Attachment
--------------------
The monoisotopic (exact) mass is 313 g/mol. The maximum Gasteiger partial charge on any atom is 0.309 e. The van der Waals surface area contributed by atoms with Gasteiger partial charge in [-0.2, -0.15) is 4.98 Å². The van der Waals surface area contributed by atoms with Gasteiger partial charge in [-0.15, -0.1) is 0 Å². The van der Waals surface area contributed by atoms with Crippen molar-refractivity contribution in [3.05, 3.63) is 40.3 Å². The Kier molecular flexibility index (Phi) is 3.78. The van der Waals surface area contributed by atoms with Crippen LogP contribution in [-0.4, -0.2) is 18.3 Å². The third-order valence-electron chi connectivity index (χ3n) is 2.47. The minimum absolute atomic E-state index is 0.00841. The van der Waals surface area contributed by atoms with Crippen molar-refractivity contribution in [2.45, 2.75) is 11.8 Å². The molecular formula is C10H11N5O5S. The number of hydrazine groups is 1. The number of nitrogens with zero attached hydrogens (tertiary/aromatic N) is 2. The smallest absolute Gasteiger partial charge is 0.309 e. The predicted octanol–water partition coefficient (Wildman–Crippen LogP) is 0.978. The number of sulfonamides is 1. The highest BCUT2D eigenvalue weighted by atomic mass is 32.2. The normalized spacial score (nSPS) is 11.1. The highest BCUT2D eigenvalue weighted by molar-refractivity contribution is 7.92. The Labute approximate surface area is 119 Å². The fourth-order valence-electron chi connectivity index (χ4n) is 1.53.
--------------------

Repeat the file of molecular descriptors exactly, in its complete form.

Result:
The monoisotopic (exact) mass is 313 g/mol. The maximum Gasteiger partial charge on any atom is 0.309 e. The van der Waals surface area contributed by atoms with Gasteiger partial charge in [-0.2, -0.15) is 4.98 Å². The van der Waals surface area contributed by atoms with Gasteiger partial charge in [-0.15, -0.1) is 0 Å². The van der Waals surface area contributed by atoms with Crippen molar-refractivity contribution in [3.05, 3.63) is 40.3 Å². The Kier molecular flexibility index (Phi) is 3.78. The van der Waals surface area contributed by atoms with Crippen LogP contribution in [-0.4, -0.2) is 18.3 Å². The third-order valence-electron chi connectivity index (χ3n) is 2.47. The minimum absolute atomic E-state index is 0.00841. The van der Waals surface area contributed by atoms with Crippen molar-refractivity contribution in [2.45, 2.75) is 11.8 Å². The molecular formula is C10H11N5O5S. The number of hydrazine groups is 1. The number of nitrogens with zero attached hydrogens (tertiary/aromatic N) is 2. The smallest absolute Gasteiger partial charge is 0.309 e. The predicted octanol–water partition coefficient (Wildman–Crippen LogP) is 0.978. The number of sulfonamides is 1. The highest BCUT2D eigenvalue weighted by atomic mass is 32.2. The normalized spacial score (nSPS) is 11.1. The highest BCUT2D eigenvalue weighted by molar-refractivity contribution is 7.92. The Labute approximate surface area is 119 Å². The fourth-order valence-electron chi connectivity index (χ4n) is 1.53.